- What Is Fistula?
- About Us
- In Action
- Where We Work
- Resources & Publications
Many of the approaches that prevent obstetric fistula are the same ones that make motherhood safer in general. EngenderHealth has historically helped hospitals and health centers to improve their services. In the context of improving maternal health and strengthening obstetric care, the Fistula Care project’s facility-based prevention work focuses on:
Family planning allows couples to delay early births, space desired births, and limit family size. Up to one-third of all maternal deaths and injuries could have been prevented if women had access to contraception. Family planning can also help women with a repaired fistula achieve a successful pregnancy, if that is their desire, by helping them delay a future pregnancy until they are fully healed. Women who have experienced repair are generally advised to abstain from sexual relations for a period of time to allow them to heal. In some situations, for some women find it difficult to comply with this recommendation. Other women may need a longer time before they are able to successfully sustain a pregnancy, and family planning methods can help couples determine when is the best time to get pregnant.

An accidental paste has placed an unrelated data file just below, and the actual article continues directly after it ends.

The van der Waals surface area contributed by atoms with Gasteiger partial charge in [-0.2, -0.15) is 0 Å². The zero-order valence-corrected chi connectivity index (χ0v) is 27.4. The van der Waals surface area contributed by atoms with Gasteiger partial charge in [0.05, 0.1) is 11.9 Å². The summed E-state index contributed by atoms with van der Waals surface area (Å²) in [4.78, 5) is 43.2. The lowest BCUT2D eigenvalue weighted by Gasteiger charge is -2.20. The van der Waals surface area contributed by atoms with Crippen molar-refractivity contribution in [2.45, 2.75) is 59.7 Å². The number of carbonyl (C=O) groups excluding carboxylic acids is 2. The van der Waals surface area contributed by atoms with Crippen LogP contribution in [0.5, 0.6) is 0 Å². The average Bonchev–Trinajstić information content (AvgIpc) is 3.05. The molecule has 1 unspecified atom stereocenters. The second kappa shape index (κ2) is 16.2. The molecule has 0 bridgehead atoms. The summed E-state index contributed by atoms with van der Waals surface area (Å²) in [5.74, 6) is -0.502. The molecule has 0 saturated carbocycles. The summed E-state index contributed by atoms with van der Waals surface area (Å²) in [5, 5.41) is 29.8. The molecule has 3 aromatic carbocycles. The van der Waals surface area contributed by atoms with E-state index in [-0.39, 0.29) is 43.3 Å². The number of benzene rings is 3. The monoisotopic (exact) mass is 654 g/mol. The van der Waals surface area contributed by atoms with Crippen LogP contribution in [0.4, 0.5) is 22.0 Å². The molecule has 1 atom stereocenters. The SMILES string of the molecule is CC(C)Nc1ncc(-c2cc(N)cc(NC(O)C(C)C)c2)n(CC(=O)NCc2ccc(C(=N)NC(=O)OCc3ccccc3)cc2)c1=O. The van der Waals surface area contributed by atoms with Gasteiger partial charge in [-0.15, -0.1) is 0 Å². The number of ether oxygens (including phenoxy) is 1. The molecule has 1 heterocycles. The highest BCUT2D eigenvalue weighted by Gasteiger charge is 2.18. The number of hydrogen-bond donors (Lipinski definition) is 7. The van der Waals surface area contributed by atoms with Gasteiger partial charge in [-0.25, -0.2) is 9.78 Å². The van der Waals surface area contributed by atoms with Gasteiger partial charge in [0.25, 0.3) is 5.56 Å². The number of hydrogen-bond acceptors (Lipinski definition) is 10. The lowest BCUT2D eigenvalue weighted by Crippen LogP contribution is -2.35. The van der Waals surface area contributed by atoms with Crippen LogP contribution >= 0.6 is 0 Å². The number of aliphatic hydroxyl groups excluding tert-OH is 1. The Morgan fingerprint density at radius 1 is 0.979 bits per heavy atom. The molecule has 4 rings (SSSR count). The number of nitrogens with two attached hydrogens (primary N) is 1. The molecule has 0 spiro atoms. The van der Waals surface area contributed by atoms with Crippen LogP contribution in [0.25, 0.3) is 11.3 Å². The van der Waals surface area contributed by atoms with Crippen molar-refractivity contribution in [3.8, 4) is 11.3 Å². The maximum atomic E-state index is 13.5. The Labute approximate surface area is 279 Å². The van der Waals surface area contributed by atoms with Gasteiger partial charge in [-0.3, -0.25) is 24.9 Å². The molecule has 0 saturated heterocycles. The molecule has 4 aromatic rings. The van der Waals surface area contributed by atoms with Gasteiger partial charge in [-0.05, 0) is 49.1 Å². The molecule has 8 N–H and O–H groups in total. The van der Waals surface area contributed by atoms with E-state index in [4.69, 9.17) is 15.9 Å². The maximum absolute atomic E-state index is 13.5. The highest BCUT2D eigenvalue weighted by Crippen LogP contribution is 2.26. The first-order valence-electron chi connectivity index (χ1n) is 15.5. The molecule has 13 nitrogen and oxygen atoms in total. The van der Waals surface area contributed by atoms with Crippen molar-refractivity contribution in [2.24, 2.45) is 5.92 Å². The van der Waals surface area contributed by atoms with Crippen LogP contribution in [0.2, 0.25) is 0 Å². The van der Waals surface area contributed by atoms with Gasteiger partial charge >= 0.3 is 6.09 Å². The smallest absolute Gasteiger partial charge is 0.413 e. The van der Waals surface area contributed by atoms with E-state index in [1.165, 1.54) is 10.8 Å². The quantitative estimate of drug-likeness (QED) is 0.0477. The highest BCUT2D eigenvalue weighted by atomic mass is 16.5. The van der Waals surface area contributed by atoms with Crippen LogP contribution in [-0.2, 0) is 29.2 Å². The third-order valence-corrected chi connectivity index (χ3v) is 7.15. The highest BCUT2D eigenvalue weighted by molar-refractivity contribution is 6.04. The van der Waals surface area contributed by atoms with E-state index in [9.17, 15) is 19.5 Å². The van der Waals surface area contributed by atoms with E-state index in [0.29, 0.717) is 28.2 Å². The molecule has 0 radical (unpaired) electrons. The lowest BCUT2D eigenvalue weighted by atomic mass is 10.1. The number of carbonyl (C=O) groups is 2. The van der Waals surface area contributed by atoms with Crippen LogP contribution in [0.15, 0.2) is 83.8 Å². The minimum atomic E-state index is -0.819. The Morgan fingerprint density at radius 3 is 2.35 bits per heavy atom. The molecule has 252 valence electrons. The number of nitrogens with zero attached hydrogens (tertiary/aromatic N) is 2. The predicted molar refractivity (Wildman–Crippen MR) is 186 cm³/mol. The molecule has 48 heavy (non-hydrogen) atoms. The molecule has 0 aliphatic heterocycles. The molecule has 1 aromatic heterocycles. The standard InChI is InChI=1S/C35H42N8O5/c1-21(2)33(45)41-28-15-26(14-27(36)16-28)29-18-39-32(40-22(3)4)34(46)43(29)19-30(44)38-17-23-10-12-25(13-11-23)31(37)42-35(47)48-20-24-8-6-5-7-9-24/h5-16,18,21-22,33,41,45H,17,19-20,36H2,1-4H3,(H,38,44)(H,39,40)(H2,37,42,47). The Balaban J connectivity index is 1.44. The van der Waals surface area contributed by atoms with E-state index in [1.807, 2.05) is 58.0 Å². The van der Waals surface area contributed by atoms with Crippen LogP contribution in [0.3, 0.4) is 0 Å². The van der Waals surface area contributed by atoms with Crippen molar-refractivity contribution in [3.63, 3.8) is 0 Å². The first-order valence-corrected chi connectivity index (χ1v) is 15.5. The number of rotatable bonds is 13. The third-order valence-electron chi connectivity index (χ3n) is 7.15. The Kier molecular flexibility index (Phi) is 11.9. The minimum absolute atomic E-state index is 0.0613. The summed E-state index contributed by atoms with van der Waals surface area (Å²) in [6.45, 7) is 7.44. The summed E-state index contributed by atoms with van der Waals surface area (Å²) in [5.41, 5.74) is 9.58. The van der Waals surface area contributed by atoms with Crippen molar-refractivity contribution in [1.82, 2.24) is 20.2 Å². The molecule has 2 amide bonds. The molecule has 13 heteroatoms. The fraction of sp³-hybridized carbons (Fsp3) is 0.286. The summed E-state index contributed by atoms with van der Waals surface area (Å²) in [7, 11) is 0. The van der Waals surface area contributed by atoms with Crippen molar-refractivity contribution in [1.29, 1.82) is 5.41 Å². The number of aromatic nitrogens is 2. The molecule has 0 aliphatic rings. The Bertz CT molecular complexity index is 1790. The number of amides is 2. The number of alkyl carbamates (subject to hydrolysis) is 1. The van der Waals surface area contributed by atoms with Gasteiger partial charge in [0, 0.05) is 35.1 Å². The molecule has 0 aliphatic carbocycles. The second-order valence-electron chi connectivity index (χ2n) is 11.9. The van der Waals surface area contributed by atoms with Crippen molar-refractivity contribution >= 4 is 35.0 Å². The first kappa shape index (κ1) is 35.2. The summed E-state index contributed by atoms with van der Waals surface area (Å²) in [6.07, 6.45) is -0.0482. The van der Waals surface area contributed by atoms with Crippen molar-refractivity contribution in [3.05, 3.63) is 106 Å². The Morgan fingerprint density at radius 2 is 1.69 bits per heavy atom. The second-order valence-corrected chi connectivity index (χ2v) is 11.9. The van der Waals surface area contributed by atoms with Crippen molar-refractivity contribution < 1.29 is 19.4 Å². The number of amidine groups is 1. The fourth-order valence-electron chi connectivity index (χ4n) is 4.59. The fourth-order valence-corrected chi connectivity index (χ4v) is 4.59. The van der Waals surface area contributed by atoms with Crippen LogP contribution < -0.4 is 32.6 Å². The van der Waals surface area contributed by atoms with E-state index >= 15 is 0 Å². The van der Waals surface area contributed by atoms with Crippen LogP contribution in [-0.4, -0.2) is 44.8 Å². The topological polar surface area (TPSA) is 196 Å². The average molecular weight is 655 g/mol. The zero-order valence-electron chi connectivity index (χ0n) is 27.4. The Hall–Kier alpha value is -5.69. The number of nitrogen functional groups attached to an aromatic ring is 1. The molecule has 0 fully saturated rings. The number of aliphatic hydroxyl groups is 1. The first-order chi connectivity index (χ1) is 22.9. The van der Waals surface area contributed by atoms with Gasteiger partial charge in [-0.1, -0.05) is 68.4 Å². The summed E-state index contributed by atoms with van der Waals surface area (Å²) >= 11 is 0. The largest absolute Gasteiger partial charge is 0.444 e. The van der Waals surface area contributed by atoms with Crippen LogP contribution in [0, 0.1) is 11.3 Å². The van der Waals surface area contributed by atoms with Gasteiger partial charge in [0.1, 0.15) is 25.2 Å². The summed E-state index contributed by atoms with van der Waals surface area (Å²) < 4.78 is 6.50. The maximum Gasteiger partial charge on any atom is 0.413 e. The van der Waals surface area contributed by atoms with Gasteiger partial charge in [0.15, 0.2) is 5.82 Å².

The partograph is a low-tech tool for preventing and managing prolonged or obstructed labor, a significant cause of reproductive morbidity and mortality. It is a preprinted one-page form on which observations of the progress of labor and information about maternal and fetal condition are recorded. The partograph is designed to act as an “early warning system,” alerting doctors, midwives, and nurses to the need for action—e.g., referral to a higher level facility, labor augmentation, or cesarean section. Correct and consistent use of the partograph has the potential to reduce obstructed labor and its adverse consequences, including fistula.
If a woman with obstructed labor arrives at a hospital and is believed to be at risk for obstetric fistula, immediate catheterization can help to prevent the fistula from developing. The catheter should remain in place until well after the end of labor.
Timely cesarean section is critical for women with obstructed labor. Doctors performing a cesarean delivery must be competent so that they do not inadvertently create an iatrogenic fistula. Fistula Care works with hospitals to ensure that quality cesarean sections are available from trained health professionals.
Fistula Care partners also work to prevent fistula at the community level. Activities include social mobilization and awareness-raising campaigns, dramas and broadcasts about the importance of antenatal care and assisted delivery, and support for transportation and referrals.